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Thursday, May 21, 2015

expat gratitude: working to live, not living to work

Welcome to my second installment of expat gratitude, my new series about how becoming a long term expat has changed my life. The purpose of this series is to look behind-the-scenes. This blog showcases temples + dumplings + scooters and our globetrots. But it doesn't always highlight the day to day things. It doesn't always clearly and completely give testament to how this experience has benefited far more than my quest to use up every page in my passport.

So, this series is all about getting personal.
And my second installment is all about money and work.
That's all kinds of personal.

So, let's get started:

I come from a solid middle class family.
Both of my parents worked full time.
I went to, and thrived in, public school.
I took on nearly 50K in student loans for my 6 years of college.
My parents worked hard, every day and every year, so we always had what we needed and had experiences that enriched our lives.
And they taught me to do the same for myself and my little family of two.

For me, working was never optional.
Growing up, my parents instilled in me the idea that I owed it to myself to be an independent woman who could and would financially take care of herself.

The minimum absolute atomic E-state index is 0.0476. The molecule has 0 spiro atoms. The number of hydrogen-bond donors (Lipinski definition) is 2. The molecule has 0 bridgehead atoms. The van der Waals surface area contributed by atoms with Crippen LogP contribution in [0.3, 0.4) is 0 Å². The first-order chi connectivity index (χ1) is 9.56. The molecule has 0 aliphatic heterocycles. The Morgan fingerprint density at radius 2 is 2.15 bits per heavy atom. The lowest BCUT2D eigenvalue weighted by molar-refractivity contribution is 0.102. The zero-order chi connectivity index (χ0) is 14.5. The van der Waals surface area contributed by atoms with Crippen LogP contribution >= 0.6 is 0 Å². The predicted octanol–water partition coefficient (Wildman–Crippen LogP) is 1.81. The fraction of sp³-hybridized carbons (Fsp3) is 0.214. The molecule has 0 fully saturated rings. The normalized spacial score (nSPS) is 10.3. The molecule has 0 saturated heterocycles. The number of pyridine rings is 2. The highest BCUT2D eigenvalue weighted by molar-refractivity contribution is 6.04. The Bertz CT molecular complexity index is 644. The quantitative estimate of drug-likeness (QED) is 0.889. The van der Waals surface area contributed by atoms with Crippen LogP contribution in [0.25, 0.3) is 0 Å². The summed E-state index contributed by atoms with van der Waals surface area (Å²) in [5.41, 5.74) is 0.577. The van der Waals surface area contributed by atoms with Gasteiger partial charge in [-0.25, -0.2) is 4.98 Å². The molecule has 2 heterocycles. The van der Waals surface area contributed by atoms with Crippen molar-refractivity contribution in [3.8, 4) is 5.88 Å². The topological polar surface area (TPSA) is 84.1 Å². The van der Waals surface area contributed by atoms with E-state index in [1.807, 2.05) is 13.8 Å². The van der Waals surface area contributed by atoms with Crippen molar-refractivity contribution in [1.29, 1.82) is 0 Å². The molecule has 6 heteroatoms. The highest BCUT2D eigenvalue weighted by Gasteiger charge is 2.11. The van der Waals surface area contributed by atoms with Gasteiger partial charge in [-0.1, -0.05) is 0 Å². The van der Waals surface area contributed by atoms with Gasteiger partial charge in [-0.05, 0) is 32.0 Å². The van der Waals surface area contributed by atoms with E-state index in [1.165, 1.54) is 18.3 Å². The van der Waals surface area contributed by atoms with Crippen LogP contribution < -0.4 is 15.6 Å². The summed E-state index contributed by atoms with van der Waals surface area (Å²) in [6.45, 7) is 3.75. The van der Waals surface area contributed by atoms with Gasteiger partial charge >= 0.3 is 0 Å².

I know not every person agrees with this sentiment, or how it comes about, but for me, growing up, I found the idea empowering.
And I still do. 
Throughout my 20s, though, I have struggled to figure out what exactly this looks like or means. 
Especially because for the past 11 years, I have been sharing my life with a wonderful man who comes from a more traditional family in which the man brings home the bacon.

To find the meaning, I went through many phases.
First, I went through a workaholic phase.
Then, I went through an unemployed phase.
After that, I went through the is this it phase.
And now, since moving to Taiwan, I have settled into a this-is-my-life-and-it's-pretty-cool phase. 

I feel lucky because my job is more than just a job.
I think what I do is important.
I love my kids.
And I get three months off every year to pursue my non-career related goals.

This is a heck of a lot more than most people I know get.

That said, work is still work.
It is time consuming, demanding and sometimes boring. 
I would not do it every Monday - Friday if we did not need money for life.
That's real.
That's the truth.
And I think the overwhelming majority of working adults find themselves in the same situation.

And that's why the money matters.
If I am going to sacrifice so much of myself and my time, it had better be worth it.

Teaching is teaching.
I get paid a lower middle class salary.
In the states, it was absolutely not worth it.
My work demands left me little time to be me-- the person I am outside of work.
The person who loves to read, travel, write, socialize, photograph, camp, hike, learn.
It also left too little in my bank account at the end of the month.
I was burning both ends of the candle for nothing; my life was no better for all of the work I did, it was actually far worse.